This is the fourth in a series of short videos I am calling Ten Steps. My aim is to wander different terrain and capture it in ten photographs, woven together. Later, I intend to weave the videos together, too.
For a DS106 Daily Create the other day, which I had submitted, participants were encouraged to use an automated music making site called Computoser. It allows you to set some algorithmic parameters and then kicks out a short “song” for you. I find it rather interesting but also a bit constrained.
So, after making my own song for the prompt, I downloaded the MP3 file and moved it into another platform (Soundtrap) to do some of my own mixing. That led to me noticing that my friend, Sarah, had submitted her entry. Hmmm. I layered her track on top of my track. (Note: I suggest headphones, particularly for the later iterations, where there is a lot going on in the mix that is best experienced with close listening)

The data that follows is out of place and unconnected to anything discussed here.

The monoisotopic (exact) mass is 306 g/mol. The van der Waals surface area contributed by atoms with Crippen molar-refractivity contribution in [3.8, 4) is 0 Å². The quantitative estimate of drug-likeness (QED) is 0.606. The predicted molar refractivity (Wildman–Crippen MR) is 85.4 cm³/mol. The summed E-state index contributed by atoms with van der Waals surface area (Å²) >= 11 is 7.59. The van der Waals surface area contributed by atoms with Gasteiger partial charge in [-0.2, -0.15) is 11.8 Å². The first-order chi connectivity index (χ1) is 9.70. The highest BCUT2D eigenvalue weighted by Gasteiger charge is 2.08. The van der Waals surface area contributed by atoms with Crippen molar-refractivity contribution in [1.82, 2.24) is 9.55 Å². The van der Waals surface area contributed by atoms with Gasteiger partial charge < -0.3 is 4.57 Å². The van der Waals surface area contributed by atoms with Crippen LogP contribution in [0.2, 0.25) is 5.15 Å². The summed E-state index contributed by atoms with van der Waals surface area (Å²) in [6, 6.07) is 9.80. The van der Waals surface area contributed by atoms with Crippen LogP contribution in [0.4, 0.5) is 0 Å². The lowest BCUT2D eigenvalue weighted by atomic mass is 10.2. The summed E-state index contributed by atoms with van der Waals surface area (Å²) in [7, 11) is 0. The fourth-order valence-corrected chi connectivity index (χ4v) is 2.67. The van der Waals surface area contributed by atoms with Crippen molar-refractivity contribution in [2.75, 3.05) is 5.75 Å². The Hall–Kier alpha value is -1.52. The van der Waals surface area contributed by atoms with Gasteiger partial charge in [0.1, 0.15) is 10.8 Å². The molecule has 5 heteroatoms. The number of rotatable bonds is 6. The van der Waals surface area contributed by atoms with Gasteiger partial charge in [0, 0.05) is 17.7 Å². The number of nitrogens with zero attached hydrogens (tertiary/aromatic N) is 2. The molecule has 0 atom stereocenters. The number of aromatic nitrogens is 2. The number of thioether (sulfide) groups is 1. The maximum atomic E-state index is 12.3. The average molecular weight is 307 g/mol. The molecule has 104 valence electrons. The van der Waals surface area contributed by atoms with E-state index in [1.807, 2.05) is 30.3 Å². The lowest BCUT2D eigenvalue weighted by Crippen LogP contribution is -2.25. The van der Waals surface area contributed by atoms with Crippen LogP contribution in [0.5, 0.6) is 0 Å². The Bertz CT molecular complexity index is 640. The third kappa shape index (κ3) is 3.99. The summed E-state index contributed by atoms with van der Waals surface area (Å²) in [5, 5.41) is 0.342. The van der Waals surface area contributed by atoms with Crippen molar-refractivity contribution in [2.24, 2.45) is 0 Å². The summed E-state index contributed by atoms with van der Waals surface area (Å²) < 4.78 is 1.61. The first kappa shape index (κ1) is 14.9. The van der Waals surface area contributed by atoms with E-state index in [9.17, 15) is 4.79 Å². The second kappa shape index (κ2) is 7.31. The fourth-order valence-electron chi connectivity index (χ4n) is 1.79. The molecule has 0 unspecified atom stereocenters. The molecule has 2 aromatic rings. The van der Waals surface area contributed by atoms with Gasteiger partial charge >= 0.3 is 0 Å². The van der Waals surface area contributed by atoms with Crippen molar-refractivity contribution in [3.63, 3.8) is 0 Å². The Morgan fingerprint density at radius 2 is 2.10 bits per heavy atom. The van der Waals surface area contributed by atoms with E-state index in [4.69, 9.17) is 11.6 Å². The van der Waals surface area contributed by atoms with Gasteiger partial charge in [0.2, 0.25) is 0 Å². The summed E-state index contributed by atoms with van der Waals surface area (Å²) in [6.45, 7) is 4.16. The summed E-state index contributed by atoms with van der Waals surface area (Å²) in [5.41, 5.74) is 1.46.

That was too dissonant for me, though. That’s when I saw that the site kicked out MIDI files, as well as a MP3s, and so I took her MIDI files and mine, too, and then began layering her song with mine. The use of MIDI presented me with many more options for mixing, since now I could change the instruments and align the timing, so that it began to sound more like a single (strange) composition as opposed to two pieces of music crashing into each other. I added a drum track, too, and it acts as a sort of rhythmic ballast. At this point, we had seven tracks.